25 March 2012

Make up

I was reading Beauty Tips for Ministers and found the comments on the linked article to be a very interesting range on the discussion of wearing makeup as part of a professional role-- looking at Martina Navratilova as an example given her recent appearance on "Dancing with the Stars."

As usual, I had my own thoughts on the matter that ended up being longer than I felt was a fair comment, so here it is on my own blog.

The thing that interested me about the discussion was the range of 'appropriate' levels of makeup and cosmetics use depending on the culture one is embedded in.

I work from home but love doing costuming as a hobby. Other than sporadic eye-shadow use in my day-to-day life, about the only time I ever wear make-up is as part of a costume, to finish off the look.

My personal experience with foundation makeup has been very negative (sensitive skin combined with a weird skin tone). Over the years I've tried various products, but none actually improve the look of my skin. Some of us just look better & feel more confident sans makeup; some people both look and feel better with it on.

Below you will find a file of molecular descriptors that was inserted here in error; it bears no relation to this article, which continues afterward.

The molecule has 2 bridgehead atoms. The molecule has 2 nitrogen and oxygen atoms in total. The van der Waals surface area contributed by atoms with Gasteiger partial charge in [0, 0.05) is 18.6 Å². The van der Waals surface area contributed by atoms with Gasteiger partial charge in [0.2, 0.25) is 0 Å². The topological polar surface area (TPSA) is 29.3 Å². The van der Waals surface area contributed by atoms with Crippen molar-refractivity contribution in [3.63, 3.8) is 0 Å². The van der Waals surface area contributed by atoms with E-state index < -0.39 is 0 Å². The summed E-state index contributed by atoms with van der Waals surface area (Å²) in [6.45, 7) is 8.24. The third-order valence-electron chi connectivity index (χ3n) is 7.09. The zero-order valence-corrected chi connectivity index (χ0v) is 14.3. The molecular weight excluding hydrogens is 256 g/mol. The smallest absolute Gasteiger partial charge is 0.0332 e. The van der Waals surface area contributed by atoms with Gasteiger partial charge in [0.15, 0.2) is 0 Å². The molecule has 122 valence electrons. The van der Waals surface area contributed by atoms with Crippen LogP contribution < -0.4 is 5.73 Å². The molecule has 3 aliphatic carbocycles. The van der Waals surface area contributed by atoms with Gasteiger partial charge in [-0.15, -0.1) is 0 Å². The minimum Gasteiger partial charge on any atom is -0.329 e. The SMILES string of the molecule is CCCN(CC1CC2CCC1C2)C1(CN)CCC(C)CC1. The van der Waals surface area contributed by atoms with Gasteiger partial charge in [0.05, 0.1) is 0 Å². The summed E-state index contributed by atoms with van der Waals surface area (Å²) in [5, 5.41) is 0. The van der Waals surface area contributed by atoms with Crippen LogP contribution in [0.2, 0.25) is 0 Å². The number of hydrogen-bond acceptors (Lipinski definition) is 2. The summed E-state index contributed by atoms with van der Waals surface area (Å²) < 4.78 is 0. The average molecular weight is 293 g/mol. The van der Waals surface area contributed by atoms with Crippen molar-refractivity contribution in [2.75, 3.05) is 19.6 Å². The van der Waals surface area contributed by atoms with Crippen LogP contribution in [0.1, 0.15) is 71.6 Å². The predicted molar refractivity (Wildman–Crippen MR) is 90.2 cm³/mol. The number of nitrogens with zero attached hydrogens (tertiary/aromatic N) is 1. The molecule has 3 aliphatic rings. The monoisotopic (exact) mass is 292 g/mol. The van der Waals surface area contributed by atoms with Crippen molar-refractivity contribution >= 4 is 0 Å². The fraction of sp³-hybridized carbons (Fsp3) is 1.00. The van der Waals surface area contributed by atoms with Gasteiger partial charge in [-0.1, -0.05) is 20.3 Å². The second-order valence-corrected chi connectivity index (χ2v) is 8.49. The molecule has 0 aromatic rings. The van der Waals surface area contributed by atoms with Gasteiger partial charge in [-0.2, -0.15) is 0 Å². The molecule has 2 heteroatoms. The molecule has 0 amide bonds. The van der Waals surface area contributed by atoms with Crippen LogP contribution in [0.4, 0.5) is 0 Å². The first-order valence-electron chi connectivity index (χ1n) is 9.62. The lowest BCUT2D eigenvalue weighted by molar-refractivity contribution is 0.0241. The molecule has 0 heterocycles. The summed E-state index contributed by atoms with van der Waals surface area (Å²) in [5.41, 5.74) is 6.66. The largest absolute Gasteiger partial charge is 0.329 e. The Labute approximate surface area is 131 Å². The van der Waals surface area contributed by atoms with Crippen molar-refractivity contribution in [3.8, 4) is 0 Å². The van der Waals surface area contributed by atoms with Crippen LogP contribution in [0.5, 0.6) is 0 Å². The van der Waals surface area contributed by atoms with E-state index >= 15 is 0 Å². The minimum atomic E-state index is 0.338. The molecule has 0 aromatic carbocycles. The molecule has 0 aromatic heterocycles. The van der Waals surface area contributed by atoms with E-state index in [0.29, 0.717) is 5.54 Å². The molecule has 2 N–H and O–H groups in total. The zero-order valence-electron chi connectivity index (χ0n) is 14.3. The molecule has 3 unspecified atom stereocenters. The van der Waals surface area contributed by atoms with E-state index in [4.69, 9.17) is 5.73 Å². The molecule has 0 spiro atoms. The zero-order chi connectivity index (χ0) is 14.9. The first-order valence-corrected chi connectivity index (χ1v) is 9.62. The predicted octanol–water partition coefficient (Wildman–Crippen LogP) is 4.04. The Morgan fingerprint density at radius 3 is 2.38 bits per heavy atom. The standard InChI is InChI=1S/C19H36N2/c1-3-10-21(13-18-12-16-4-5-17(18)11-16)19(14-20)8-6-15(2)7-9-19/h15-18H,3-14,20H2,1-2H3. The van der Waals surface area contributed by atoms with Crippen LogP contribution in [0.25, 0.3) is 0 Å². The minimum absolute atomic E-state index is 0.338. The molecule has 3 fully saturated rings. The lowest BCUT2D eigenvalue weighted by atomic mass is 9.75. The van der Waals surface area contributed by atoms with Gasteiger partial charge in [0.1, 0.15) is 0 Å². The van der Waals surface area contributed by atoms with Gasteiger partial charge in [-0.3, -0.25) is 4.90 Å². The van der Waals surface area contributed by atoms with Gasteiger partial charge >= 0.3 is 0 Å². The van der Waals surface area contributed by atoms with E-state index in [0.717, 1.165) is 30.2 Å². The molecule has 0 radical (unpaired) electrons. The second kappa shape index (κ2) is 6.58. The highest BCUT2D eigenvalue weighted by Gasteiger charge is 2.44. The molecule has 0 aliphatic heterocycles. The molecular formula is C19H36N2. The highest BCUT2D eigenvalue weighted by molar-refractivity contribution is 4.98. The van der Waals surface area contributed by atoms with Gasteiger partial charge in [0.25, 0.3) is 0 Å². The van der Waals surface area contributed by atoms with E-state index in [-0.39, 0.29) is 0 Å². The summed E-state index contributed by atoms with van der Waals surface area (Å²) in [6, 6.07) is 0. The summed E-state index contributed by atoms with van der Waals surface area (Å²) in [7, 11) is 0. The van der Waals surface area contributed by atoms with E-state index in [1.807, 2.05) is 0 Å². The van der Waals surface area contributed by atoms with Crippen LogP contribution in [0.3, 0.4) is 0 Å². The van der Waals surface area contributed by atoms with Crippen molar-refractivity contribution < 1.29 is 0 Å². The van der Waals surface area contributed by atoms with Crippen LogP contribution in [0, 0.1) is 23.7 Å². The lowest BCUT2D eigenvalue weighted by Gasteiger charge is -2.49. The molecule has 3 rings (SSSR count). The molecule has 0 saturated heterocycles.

I did like the comment in the article from Ms Navratilova: "when asked about her glammed up appearance? “It’s great — you have to do it. It’s part of the role.”

When does a role in life require make-up? Where is the balance between personal preference (and frankly allergies & other issues that go even deeper) and social perception? If more women stopped wearing make-up, stopped feeling like it was a requirement of their 'role' what would happen? Is there any way to get there from here?

I think make-up is fun. I think it is critical in some industries like the theater, but I also worry about the pressures the beauty industry puts on people to be 'better'.

The most beautiful people that I know all share one thing: their personalities and their love of life shine through. Some of them use make-up every day and some go bare-faced into the world. It is not the make-up that makes them beautiful, it is their confidence and inner light.

23 March 2012

College Choices

I was reading an off-hand remark in someone else's journal that said that the Evergreen State College (from which I graduated twenty years ago) is a fun but not a practical school and it didn't attract employers.

I started to respond... and then I realized that I had a lot more to say than I thought. So rather than clutter up another person's journal I decided to clutter up my own with my thoughts on the college experience generally and the Evergreen Experience specifically. I originally wrote this in 2004, but it is still relevant today.